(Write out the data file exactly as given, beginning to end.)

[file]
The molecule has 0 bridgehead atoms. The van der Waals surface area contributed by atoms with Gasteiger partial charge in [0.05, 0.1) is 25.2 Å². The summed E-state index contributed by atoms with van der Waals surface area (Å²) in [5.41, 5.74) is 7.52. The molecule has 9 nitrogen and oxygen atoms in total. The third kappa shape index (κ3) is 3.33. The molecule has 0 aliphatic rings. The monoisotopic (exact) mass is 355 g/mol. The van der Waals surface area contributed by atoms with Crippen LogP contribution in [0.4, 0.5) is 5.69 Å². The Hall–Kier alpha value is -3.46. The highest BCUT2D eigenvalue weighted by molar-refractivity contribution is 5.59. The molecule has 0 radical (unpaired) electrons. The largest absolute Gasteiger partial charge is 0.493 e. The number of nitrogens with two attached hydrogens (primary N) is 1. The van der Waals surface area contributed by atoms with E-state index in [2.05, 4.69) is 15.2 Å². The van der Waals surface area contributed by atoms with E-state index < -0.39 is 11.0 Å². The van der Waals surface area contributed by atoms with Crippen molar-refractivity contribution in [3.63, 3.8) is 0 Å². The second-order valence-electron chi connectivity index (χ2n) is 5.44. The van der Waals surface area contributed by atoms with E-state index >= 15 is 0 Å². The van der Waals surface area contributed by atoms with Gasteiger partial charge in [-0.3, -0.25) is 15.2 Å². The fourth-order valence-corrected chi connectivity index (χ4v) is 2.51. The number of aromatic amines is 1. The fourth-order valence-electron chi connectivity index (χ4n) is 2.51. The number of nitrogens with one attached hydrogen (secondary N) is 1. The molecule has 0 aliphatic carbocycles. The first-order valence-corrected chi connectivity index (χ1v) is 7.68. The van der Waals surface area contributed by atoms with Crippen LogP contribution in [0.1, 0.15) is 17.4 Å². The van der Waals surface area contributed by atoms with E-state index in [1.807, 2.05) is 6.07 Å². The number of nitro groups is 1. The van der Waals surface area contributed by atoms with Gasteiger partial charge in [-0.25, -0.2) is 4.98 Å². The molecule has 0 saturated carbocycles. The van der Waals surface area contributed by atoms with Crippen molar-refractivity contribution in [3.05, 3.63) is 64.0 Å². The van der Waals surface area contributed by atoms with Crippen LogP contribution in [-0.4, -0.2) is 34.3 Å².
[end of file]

The molecule has 0 bridgehead atoms. The van der Waals surface area contributed by atoms with Gasteiger partial charge in [0.05, 0.1) is 25.2 Å². The summed E-state index contributed by atoms with van der Waals surface area (Å²) in [5.41, 5.74) is 7.52. The molecule has 9 nitrogen and oxygen atoms in total. The third kappa shape index (κ3) is 3.33. The molecule has 0 aliphatic rings. The monoisotopic (exact) mass is 355 g/mol. The van der Waals surface area contributed by atoms with Crippen LogP contribution in [0.4, 0.5) is 5.69 Å². The Hall–Kier alpha value is -3.46. The highest BCUT2D eigenvalue weighted by molar-refractivity contribution is 5.59. The molecule has 0 radical (unpaired) electrons. The largest absolute Gasteiger partial charge is 0.493 e. The number of nitrogens with two attached hydrogens (primary N) is 1. The van der Waals surface area contributed by atoms with E-state index in [2.05, 4.69) is 15.2 Å². The van der Waals surface area contributed by atoms with E-state index < -0.39 is 11.0 Å². The van der Waals surface area contributed by atoms with Crippen molar-refractivity contribution in [3.63, 3.8) is 0 Å². The second-order valence-electron chi connectivity index (χ2n) is 5.44. The van der Waals surface area contributed by atoms with E-state index >= 15 is 0 Å². The van der Waals surface area contributed by atoms with Gasteiger partial charge in [-0.3, -0.25) is 15.2 Å². The fourth-order valence-corrected chi connectivity index (χ4v) is 2.51. The number of aromatic amines is 1. The fourth-order valence-electron chi connectivity index (χ4n) is 2.51. The number of nitrogens with one attached hydrogen (secondary N) is 1. The molecule has 0 aliphatic carbocycles. The first-order valence-corrected chi connectivity index (χ1v) is 7.68. The van der Waals surface area contributed by atoms with Crippen LogP contribution in [0.1, 0.15) is 17.4 Å². The van der Waals surface area contributed by atoms with E-state index in [1.807, 2.05) is 6.07 Å². The number of nitro groups is 1. The van der Waals surface area contributed by atoms with Gasteiger partial charge in [-0.25, -0.2) is 4.98 Å². The molecule has 0 saturated carbocycles. The van der Waals surface area contributed by atoms with Crippen molar-refractivity contribution in [3.05, 3.63) is 64.0 Å². The van der Waals surface area contributed by atoms with Crippen LogP contribution in [-0.4, -0.2) is 34.3 Å².